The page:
As adults, Alice and Hanna must negotiate increasingly complicated family tensions, while longing for connection and stability. They must find a way to repair their own fractured relationship, and they must finally choose their own approach to their dominant mother: submit or burn the house down. And they must decide at last whether life is really anything more than a tragedy with a few hilarious moments’


And I guess to an extent that last phrase does sum up the book – ‘…..more than a tragedy with a few hilarious moments.’ There is a great deal of sadness in the book or I certainly found there to be so. My heart just broke for Hanna (and her aunt Katy) and I found some of those sequences in the book quite hard to read for the compassion in me wanted to try and make everything better for them. However that’s not to say that the book is enduringly depressing. The conclusion is redemptive and lifted my heart.


There are dual narratives which allow us to piece these jigsaw puzzle lives together. All of the characters are flawed in some way and some of them appear to be unpleasant or certainly they behave in ways that are questionable but because we know that they all have problems you don’t actually end up disliking them, even poor Celia, the twins’ mother. But it does raise many questions about the nature of abuse and highlights the fact that not all abuse is conscious or intentional.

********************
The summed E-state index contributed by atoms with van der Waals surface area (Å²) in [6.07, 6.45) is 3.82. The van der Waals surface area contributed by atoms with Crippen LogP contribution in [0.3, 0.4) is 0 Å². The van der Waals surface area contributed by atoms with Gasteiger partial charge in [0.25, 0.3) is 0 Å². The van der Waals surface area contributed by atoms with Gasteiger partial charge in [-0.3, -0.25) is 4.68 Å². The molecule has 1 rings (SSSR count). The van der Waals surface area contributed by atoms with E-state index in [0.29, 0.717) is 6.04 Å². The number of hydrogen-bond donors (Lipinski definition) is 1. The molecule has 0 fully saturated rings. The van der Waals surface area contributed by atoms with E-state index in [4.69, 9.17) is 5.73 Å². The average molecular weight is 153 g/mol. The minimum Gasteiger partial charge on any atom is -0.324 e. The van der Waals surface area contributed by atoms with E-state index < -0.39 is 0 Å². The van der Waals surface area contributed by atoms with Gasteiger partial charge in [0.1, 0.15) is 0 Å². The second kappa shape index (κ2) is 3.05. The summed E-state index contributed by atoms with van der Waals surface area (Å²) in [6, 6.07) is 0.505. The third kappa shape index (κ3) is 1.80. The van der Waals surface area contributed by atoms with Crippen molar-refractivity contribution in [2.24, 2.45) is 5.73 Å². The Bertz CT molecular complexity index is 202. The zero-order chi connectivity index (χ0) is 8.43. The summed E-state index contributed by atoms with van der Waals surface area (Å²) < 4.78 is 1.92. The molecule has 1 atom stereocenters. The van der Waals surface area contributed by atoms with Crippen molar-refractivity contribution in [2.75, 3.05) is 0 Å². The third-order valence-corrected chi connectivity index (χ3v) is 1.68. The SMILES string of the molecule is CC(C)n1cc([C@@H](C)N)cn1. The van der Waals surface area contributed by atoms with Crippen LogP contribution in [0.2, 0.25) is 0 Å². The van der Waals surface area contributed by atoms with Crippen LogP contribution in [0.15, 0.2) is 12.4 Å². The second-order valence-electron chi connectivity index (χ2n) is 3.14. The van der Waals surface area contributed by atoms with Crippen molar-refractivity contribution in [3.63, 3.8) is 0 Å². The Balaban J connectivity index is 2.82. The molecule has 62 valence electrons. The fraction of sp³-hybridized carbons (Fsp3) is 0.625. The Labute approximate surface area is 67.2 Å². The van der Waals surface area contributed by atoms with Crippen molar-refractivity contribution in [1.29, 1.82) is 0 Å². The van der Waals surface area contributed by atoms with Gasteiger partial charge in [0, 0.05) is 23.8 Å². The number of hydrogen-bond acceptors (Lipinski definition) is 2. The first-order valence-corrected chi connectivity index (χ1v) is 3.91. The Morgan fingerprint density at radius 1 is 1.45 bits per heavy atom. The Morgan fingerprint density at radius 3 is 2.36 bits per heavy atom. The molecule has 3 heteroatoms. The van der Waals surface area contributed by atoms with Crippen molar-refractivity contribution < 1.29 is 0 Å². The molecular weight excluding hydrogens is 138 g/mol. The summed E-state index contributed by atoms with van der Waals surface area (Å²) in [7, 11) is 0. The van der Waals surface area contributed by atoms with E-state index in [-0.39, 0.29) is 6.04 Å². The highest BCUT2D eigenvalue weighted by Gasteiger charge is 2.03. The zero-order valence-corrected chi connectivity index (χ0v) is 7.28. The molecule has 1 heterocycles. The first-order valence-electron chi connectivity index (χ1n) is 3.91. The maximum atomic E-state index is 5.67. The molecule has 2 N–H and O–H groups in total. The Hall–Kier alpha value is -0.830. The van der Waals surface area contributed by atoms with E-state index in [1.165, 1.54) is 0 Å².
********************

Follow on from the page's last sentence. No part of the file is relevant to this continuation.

It is an extremely well written book. I’ve previously alluded to the author’s perceptions but she has tapped into how painful it is sometimes with family dynamics and relationships as each member of the family strives to understand not just their relatives’ behaviours but their own too. This book looks at extremes I guess of what happens when dysfunctional parents raise dysfunctional children. It’s also a very emotional book. I experienced an incredible sense of being powerless to intervene when I could see that this was a runaway train out of control. It was quite tiring! But in a satisfying way, if that’s not a paradox. Because by the end of the book you felt that there was an element of hope. That people could maybe learn, could maybe find some understanding.


My thanks to the wonderful Ana McLaughlin at riverrun for a gifted proof of this book.